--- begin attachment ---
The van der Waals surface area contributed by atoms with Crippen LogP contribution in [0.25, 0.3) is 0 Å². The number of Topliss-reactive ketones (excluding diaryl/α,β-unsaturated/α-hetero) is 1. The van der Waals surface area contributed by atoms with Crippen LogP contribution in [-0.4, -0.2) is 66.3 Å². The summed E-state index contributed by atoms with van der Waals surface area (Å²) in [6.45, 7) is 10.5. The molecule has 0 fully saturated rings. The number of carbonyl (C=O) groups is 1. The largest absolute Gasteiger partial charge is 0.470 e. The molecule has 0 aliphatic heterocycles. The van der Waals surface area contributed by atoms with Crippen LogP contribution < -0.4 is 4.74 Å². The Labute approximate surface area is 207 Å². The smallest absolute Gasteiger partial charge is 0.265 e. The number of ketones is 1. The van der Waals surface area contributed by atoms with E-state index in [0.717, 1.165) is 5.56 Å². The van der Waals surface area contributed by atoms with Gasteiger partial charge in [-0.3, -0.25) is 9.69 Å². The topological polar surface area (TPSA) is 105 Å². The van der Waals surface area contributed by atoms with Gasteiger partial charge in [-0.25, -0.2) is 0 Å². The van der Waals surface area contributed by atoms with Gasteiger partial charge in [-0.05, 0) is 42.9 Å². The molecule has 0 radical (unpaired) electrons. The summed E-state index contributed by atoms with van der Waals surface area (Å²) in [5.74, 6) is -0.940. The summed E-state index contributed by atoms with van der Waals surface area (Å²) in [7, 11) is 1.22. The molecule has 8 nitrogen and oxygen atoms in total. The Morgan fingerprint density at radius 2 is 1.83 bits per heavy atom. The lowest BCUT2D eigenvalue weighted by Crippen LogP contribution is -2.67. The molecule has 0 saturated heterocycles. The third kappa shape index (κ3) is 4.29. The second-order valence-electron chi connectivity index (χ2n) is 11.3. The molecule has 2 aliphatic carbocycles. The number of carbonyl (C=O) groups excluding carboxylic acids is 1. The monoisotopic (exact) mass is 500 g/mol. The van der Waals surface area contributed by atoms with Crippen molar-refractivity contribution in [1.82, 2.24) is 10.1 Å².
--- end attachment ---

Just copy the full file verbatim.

The van der Waals surface area contributed by atoms with Crippen LogP contribution in [0.25, 0.3) is 0 Å². The number of Topliss-reactive ketones (excluding diaryl/α,β-unsaturated/α-hetero) is 1. The van der Waals surface area contributed by atoms with Crippen LogP contribution in [-0.4, -0.2) is 66.3 Å². The summed E-state index contributed by atoms with van der Waals surface area (Å²) in [6.45, 7) is 10.5. The molecule has 0 fully saturated rings. The number of carbonyl (C=O) groups is 1. The largest absolute Gasteiger partial charge is 0.470 e. The molecule has 0 aliphatic heterocycles. The van der Waals surface area contributed by atoms with Crippen LogP contribution < -0.4 is 4.74 Å². The Labute approximate surface area is 207 Å². The smallest absolute Gasteiger partial charge is 0.265 e. The number of ketones is 1. The van der Waals surface area contributed by atoms with E-state index in [0.717, 1.165) is 5.56 Å². The van der Waals surface area contributed by atoms with Gasteiger partial charge in [-0.3, -0.25) is 9.69 Å². The topological polar surface area (TPSA) is 105 Å². The van der Waals surface area contributed by atoms with Gasteiger partial charge in [-0.25, -0.2) is 0 Å². The van der Waals surface area contributed by atoms with Gasteiger partial charge in [-0.05, 0) is 42.9 Å². The molecule has 0 radical (unpaired) electrons. The summed E-state index contributed by atoms with van der Waals surface area (Å²) in [5.74, 6) is -0.940. The summed E-state index contributed by atoms with van der Waals surface area (Å²) in [7, 11) is 1.22. The molecule has 8 nitrogen and oxygen atoms in total. The Morgan fingerprint density at radius 2 is 1.83 bits per heavy atom. The lowest BCUT2D eigenvalue weighted by Crippen LogP contribution is -2.67. The molecule has 0 saturated heterocycles. The third kappa shape index (κ3) is 4.29. The second-order valence-electron chi connectivity index (χ2n) is 11.3. The molecule has 2 aliphatic carbocycles. The number of carbonyl (C=O) groups excluding carboxylic acids is 1. The monoisotopic (exact) mass is 500 g/mol. The van der Waals surface area contributed by atoms with Crippen molar-refractivity contribution in [1.82, 2.24) is 10.1 Å².